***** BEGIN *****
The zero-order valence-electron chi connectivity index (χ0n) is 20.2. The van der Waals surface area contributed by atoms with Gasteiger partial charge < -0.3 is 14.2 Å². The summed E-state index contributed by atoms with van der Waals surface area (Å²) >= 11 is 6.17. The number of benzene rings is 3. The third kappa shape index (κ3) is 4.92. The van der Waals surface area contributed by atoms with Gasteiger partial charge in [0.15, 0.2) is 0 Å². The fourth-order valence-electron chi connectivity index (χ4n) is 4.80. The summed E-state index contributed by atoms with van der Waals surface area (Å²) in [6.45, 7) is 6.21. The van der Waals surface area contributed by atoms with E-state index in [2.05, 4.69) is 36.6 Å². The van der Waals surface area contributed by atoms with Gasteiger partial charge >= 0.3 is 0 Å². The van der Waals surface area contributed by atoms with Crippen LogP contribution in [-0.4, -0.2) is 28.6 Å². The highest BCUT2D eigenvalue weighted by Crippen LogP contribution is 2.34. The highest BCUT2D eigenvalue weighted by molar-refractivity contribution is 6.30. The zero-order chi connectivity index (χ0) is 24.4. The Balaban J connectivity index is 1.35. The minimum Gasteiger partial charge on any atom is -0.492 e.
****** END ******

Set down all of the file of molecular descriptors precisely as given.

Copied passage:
The zero-order valence-electron chi connectivity index (χ0n) is 20.2. The van der Waals surface area contributed by atoms with Gasteiger partial charge < -0.3 is 14.2 Å². The summed E-state index contributed by atoms with van der Waals surface area (Å²) >= 11 is 6.17. The number of benzene rings is 3. The third kappa shape index (κ3) is 4.92. The van der Waals surface area contributed by atoms with Gasteiger partial charge in [0.15, 0.2) is 0 Å². The fourth-order valence-electron chi connectivity index (χ4n) is 4.80. The summed E-state index contributed by atoms with van der Waals surface area (Å²) in [6.45, 7) is 6.21. The van der Waals surface area contributed by atoms with E-state index in [2.05, 4.69) is 36.6 Å². The van der Waals surface area contributed by atoms with Gasteiger partial charge >= 0.3 is 0 Å². The van der Waals surface area contributed by atoms with Crippen LogP contribution in [-0.4, -0.2) is 28.6 Å². The highest BCUT2D eigenvalue weighted by Crippen LogP contribution is 2.34. The highest BCUT2D eigenvalue weighted by molar-refractivity contribution is 6.30. The zero-order chi connectivity index (χ0) is 24.4. The Balaban J connectivity index is 1.35. The minimum Gasteiger partial charge on any atom is -0.492 e.